Sometimes there are places on this planet which become legendary. In the world of urbex, or urban exploration, these legends are locations that take on a mystical aspect, seeming otherworldly, nearly unattainable to reach in person. They tend to be hard to access, highly photographable, and more intricate, well-preserved or aesthetically significant than other abandoned locations. One such place for Full Dark is the abandoned Lyndonville Radar Base. Situated atop East Mountain in the remote Northeast Kingdom of Vermont, the mysterious and intriguing former Air Force Base is revered as a pinnacle of exploration by many urbexers.
Full Dark's urbex duo, myself and Ryan (explore in pairs when you can, you'll be safer), and our close friends Jen and Marcel of J&M Explorations decided to take on this location, and to do so in epic proportions. The four of us have taken on some very sketchy, very simple, and very intriguing abandoned locations in the past, but this one bought us to new heights (quite literally. We were able to get high here at a vantage point none of us had seen in the state of Vermont and within the context of abandoned exploration. ["Getting high" in urbex lingo means accessing the highest point of the location. Be it a rooftop, an upper floor, or a climbable portion of a structure, the top-most point of any location is the place to "get high".] The radar base is famous in the urbex community, mostly due to the astounding structures on the site and its extremely remote location.
Our small group had prepared the entry and exit with diligence, studying methods of access from other explorers, and keeping everything under wraps until we headed up the mountain. Our arrival was met with a massive roadblock, but not one that couldn't be traversed with our adventure beater, an '06 SUV that we utilize for off-roading and accessing the sketchier places to explore. Scratches don't matter, the access does! Being able to literally drive up East Mountain, and use the original AFB road, one lane and tightly hugged by short pines, was a relief to our plan. We were going to camp on top of one of the radar towers, and we were going to do so in style. We'd brought enough equipment with us that we knew we'd need the SUV to make that part of the plan happen.
It all seemed to go too well when we arrived at the top of the base and encountered a family, hiking with backpacks around the grounds. As an older gentleman, and obvious patriarch of the crew approached us, we were met with excitement, and legal permission to camp and explore the site. The rarity of that is unbelievable, especially on a lonely mountaintop. He turned out to be the landowner who's property we'd bypassed to get to the lower buildings (Administration Section) of the base. He informed us of how creepy the site can be at night (excellent) and how if we wanted to be abducted, this was the place! Weather and access were both in our favor, and now we'd secured a sense of safety in one of the most isolated bandos we'd ever gone to document. ["Bando", is just a simplified lingo nickname for abandoned place.] The place was ready for us, and we were ready to take on any climb, crawl, traverse, sidestep and squeeze it required to see every inch of it we could.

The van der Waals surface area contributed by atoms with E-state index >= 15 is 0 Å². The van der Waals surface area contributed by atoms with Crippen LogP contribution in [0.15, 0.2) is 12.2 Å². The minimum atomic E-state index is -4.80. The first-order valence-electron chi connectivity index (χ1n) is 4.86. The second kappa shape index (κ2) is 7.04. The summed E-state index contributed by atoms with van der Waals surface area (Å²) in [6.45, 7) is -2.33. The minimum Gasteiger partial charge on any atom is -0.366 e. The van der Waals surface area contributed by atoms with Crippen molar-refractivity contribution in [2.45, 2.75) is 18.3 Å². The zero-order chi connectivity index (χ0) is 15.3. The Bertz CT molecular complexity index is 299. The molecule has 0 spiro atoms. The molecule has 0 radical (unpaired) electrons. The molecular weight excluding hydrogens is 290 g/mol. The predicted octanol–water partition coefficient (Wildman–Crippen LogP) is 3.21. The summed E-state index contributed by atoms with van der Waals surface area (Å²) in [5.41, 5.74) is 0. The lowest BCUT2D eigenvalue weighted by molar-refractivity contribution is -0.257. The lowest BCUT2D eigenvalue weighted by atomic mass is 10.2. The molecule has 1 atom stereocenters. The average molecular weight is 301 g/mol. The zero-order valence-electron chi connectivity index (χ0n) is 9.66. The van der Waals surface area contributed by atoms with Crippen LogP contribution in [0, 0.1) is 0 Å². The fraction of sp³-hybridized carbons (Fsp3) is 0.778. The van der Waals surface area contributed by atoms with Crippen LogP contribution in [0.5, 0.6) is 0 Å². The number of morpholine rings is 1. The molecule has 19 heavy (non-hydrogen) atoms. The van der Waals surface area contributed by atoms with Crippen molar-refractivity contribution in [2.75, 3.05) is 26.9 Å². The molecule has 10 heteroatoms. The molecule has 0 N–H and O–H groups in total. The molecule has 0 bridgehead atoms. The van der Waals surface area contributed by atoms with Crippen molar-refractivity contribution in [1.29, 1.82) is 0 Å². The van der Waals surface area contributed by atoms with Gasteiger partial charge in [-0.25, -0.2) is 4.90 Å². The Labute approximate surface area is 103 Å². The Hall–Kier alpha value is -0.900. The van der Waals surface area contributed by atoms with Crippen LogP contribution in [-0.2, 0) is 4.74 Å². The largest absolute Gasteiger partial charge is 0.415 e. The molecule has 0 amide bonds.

We scouted the most easily accessible campsite, and approached the top of one of the towers to find part of the roof access was either located precariously on the outside of the building, or had become a small pool of water between the floor and the ladder. Neither of those areas daunted us and we set up camp after throwing some fallen building material down to make bridge over the pool of rainwater. Nothing was deterring our ascent to the wide, solid cement roof to spend the night. With camp set up and the daylight heading into late afternoon, we donned our camera equipment and headed off to explore the base in full. Steel struts and sheets of twisted metal mingle with each other between the overgrown asphalt roadways. Where it was once a clearcut property, the shorter buildings lay almost hidden behind the dense pine forest. Jen even commented at one point how much like a funhouse the forest felt, as though trapped in a never ending sea of the same, pines of oddly exact trunk width filling one's vision, tricking the depth perception. It was a surreal experience.
More occurred that night we spent on top of the radar tower though, things we'll all hold forever in our minds and hearts that remain vivid and emotional. Within 24 hours, we'd experienced more from the sky, the towers, and our two friends than we'd even thought was possible. We asked for a mega-exploration, and a spooky place to watch the skies from, and we received all in full. For the rest of our adventure, and to find out more about the history of the abandoned Lyndonville Radar Base, watch the video on our Youtube channel: A Night Atop the Abandoned Radar Base.
Thanks for reading,